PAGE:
American Express is looking for software engineers, programmers, and developers as part of a 1,500-person hiring spree for the company’s massive technology arm.
This year, the company, the largest US card issuer by purchases, has already added over 3,600 technical workers.
It hopes to fill the remaining positions by the end of the year.
AmEx’s chief information officer, Ravi Radhakrishnan, stated in an interview: “Roughly 60 percent of the hires will be in the US, with about a third in India and the rest in Europe”
AmEx, which had 64,000 employees at the end of last year, is facing fierce competition for technology talent.
As per a Deloitte report released in February, nearly two-thirds of human-resources professionals cited hiring qualified developers as their biggest recruitment challenge of the year.
Radhakrishnan said in an interview: “It is without a doubt a challenging environment to recruit technical talent.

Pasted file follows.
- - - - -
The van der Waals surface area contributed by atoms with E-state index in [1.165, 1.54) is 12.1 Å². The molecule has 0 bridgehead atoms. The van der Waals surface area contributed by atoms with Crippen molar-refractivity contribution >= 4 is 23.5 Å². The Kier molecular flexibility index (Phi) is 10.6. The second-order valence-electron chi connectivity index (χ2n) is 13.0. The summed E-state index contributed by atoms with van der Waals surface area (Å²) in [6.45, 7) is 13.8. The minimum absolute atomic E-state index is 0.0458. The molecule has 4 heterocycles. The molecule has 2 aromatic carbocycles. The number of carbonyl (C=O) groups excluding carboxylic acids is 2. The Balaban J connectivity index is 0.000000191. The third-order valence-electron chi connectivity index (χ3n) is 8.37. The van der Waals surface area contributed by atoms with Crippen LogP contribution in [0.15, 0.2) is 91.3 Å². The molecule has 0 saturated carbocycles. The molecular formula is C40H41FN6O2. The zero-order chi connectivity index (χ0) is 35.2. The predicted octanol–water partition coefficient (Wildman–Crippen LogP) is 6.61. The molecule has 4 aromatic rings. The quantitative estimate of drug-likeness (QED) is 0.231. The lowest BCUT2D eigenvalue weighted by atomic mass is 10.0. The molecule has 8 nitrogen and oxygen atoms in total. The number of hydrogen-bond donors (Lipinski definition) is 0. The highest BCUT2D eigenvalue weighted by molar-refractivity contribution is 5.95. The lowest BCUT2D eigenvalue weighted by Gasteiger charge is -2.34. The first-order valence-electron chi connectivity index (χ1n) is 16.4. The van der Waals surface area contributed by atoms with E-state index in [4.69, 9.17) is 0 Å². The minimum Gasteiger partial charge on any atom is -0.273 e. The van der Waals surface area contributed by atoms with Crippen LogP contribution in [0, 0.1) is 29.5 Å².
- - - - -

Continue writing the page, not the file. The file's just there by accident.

“The war for talent is a true consideration.”
Spending on AmEx’s network has soared this year as customers resume traveling and dining out after years of pandemic-related restrictions.
The company now expects revenue to rise by up to 25 percent this year, a higher increase than previously predicted.
Chief Financial Officer Jeff Campbell said in July: “We now expect our full-year operating expenses to be around $13 billion as we invest in our talented colleague base, technology and other key underpinnings of our growth given our tremendously high levels of revenue growth,”.
Radhakrishnan said teams throughout the company are looking for data scientists, engineers, and analysts.
This is for everything from fraud management to providing lifestyle services to the company’s venture capital arm.
Even after the pandemic, AmEx was one of the few banks to embrace remote work, with 40% of employees opting to be fully virtual.
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The majority of the company’s employees have chosen to work two days a week in the office and the rest of the week remotely.
“There’s a lot of talent that wants to understand how we approach flexibility,” Radhakrishnan said. “It’s not just the flexibility that we offer — the option to be virtual, in-person or hybrid. It’s combining it with purpose. We do that. We ask people to work with their leaders to determine the purpose for coming in.”